Esther, a fifth grader from Uganda, hasn't gone through puberty yet but recently led a workshop for women in her community on how to make sustainable, reusable pads. She led the workshop with Dorcus, a seventh-grader at Arlington Academy of Hope in Uganda where Esther attends school.
The pair raised money for the workshop's supplies by selling homemade jewelry. Their service project wasn't just about the importance of feminine hygiene; it was also about the power of education. In rural Uganda, it's common for a young woman living under the poverty line not to have access to sanitary pads, a fact that contributes to school absenteeism, which is a practice Esther, 11, and Dorcas, 14, would like to help reduce.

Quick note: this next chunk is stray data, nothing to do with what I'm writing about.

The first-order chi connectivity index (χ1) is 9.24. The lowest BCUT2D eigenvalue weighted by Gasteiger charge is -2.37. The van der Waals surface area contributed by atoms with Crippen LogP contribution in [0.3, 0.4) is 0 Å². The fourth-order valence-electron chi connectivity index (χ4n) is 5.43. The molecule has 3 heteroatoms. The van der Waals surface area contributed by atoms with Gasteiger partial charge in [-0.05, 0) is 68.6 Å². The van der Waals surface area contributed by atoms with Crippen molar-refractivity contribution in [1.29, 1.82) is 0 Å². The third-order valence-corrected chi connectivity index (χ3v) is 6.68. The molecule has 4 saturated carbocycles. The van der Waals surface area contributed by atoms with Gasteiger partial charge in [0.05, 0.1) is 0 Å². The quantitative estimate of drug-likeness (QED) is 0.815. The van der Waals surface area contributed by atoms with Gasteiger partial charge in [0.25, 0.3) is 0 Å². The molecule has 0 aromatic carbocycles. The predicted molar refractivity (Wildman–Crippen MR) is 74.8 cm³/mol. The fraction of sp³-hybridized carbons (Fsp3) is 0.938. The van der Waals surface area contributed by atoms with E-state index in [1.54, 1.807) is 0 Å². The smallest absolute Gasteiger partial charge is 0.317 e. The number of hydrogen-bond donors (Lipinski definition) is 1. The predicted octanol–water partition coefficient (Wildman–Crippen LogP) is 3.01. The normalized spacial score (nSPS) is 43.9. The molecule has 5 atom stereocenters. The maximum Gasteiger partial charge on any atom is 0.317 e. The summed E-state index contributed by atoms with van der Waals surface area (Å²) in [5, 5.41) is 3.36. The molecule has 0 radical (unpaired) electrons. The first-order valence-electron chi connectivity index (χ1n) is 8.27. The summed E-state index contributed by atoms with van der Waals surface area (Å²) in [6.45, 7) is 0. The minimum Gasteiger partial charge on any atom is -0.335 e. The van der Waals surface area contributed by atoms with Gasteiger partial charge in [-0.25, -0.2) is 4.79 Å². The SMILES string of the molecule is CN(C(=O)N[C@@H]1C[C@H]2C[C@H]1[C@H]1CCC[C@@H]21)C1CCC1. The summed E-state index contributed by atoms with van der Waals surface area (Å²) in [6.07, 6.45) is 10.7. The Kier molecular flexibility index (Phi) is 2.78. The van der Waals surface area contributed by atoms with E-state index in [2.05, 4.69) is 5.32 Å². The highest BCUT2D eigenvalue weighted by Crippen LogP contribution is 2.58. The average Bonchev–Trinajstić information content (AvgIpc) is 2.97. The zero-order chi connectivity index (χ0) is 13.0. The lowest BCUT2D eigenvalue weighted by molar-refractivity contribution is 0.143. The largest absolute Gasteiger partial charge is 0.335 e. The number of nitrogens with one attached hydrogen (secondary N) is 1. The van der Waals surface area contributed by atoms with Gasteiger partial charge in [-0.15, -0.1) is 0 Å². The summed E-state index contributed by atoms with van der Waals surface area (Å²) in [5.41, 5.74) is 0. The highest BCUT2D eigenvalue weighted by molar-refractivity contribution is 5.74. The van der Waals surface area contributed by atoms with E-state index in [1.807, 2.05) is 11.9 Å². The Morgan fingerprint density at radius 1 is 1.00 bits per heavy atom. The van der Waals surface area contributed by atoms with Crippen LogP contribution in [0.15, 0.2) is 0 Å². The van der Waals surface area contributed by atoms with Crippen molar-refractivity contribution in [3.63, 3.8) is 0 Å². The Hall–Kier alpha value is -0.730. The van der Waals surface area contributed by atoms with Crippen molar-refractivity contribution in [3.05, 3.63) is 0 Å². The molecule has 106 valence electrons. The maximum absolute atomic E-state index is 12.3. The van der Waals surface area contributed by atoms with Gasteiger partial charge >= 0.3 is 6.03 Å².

The young women are scholars with She's the First, a non-profit that supports girls who will be the first in their families to graduate high school. Esther told Readers Digest, "She's the First encouraged me not to think that education is only for boys. In my country, women are considered to be very low and men to be very high. I want to make all men and women equal." Since 2013, Esther and Dorcus' education has been supported by She's the First, which currently sponsors over 900 scholars.
Co-founder Christen Brandt told us that the organization pays for tuition, health care, and (when applicable) boarding costs for every scholar until they graduate. Brandt explains, "Their lives were not changed because of a charitable gift, but because of the combination of donations, sustainable social change organizations, and their own hard work—and of course, in the process, they're creating a ripple effect in their own community."